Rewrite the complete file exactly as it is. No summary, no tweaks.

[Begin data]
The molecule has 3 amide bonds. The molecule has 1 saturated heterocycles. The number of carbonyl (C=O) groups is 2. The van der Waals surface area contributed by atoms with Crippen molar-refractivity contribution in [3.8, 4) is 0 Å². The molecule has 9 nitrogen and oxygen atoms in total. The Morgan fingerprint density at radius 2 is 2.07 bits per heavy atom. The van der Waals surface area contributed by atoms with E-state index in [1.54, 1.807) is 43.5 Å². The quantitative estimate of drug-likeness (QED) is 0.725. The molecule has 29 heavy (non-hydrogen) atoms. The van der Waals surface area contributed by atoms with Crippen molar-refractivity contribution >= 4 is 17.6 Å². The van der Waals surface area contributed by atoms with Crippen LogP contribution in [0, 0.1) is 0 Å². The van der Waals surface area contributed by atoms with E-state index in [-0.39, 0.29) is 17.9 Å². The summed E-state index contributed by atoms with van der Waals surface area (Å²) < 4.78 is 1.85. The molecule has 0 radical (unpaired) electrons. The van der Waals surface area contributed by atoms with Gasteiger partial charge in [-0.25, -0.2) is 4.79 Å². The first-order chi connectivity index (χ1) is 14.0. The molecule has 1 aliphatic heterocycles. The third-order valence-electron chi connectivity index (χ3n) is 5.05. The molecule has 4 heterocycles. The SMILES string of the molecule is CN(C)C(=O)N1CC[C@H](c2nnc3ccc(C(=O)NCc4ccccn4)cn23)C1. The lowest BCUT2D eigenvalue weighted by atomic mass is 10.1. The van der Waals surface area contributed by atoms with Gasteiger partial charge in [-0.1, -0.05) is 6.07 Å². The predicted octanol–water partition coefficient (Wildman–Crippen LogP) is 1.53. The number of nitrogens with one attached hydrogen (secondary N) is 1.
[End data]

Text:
The molecule has 3 amide bonds. The molecule has 1 saturated heterocycles. The number of carbonyl (C=O) groups is 2. The van der Waals surface area contributed by atoms with Crippen molar-refractivity contribution in [3.8, 4) is 0 Å². The molecule has 9 nitrogen and oxygen atoms in total. The Morgan fingerprint density at radius 2 is 2.07 bits per heavy atom. The van der Waals surface area contributed by atoms with E-state index in [1.54, 1.807) is 43.5 Å². The quantitative estimate of drug-likeness (QED) is 0.725. The molecule has 29 heavy (non-hydrogen) atoms. The van der Waals surface area contributed by atoms with Crippen molar-refractivity contribution >= 4 is 17.6 Å². The van der Waals surface area contributed by atoms with Crippen LogP contribution in [0, 0.1) is 0 Å². The van der Waals surface area contributed by atoms with E-state index in [-0.39, 0.29) is 17.9 Å². The summed E-state index contributed by atoms with van der Waals surface area (Å²) < 4.78 is 1.85. The molecule has 0 radical (unpaired) electrons. The van der Waals surface area contributed by atoms with Gasteiger partial charge in [-0.25, -0.2) is 4.79 Å². The first-order chi connectivity index (χ1) is 14.0. The molecule has 1 aliphatic heterocycles. The third-order valence-electron chi connectivity index (χ3n) is 5.05. The molecule has 4 heterocycles. The SMILES string of the molecule is CN(C)C(=O)N1CC[C@H](c2nnc3ccc(C(=O)NCc4ccccn4)cn23)C1. The lowest BCUT2D eigenvalue weighted by atomic mass is 10.1. The van der Waals surface area contributed by atoms with Gasteiger partial charge in [-0.1, -0.05) is 6.07 Å². The predicted octanol–water partition coefficient (Wildman–Crippen LogP) is 1.53. The number of nitrogens with one attached hydrogen (secondary N) is 1.